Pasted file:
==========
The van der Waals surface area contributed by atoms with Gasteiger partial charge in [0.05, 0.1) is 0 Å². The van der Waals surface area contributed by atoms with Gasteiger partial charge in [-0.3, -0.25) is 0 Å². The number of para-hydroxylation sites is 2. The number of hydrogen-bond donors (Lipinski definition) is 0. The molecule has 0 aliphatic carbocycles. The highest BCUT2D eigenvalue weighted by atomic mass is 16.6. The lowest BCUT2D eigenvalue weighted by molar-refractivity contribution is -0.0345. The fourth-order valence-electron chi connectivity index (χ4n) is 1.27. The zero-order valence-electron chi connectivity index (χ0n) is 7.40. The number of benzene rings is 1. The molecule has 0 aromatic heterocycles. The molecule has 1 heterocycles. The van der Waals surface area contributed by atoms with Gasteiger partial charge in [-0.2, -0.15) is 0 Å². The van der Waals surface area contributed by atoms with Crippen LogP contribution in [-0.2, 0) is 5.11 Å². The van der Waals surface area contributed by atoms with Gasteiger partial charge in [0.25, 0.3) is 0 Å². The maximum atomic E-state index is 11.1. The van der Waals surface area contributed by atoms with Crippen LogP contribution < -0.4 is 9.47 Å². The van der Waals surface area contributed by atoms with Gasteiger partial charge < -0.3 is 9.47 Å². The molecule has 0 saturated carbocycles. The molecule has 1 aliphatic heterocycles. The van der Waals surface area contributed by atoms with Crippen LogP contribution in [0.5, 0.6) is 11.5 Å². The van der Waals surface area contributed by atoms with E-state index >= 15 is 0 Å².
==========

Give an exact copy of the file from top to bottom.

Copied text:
The van der Waals surface area contributed by atoms with Gasteiger partial charge in [0.05, 0.1) is 0 Å². The van der Waals surface area contributed by atoms with Gasteiger partial charge in [-0.3, -0.25) is 0 Å². The number of para-hydroxylation sites is 2. The number of hydrogen-bond donors (Lipinski definition) is 0. The molecule has 0 aliphatic carbocycles. The highest BCUT2D eigenvalue weighted by atomic mass is 16.6. The lowest BCUT2D eigenvalue weighted by molar-refractivity contribution is -0.0345. The fourth-order valence-electron chi connectivity index (χ4n) is 1.27. The zero-order valence-electron chi connectivity index (χ0n) is 7.40. The number of benzene rings is 1. The molecule has 0 aromatic heterocycles. The molecule has 1 heterocycles. The van der Waals surface area contributed by atoms with Gasteiger partial charge in [-0.2, -0.15) is 0 Å². The van der Waals surface area contributed by atoms with Crippen LogP contribution in [-0.2, 0) is 5.11 Å². The van der Waals surface area contributed by atoms with Gasteiger partial charge in [0.25, 0.3) is 0 Å². The maximum atomic E-state index is 11.1. The van der Waals surface area contributed by atoms with Crippen LogP contribution < -0.4 is 9.47 Å². The van der Waals surface area contributed by atoms with Gasteiger partial charge < -0.3 is 9.47 Å². The molecule has 0 saturated carbocycles. The molecule has 1 aliphatic heterocycles. The van der Waals surface area contributed by atoms with Crippen LogP contribution in [0.5, 0.6) is 11.5 Å². The van der Waals surface area contributed by atoms with E-state index >= 15 is 0 Å².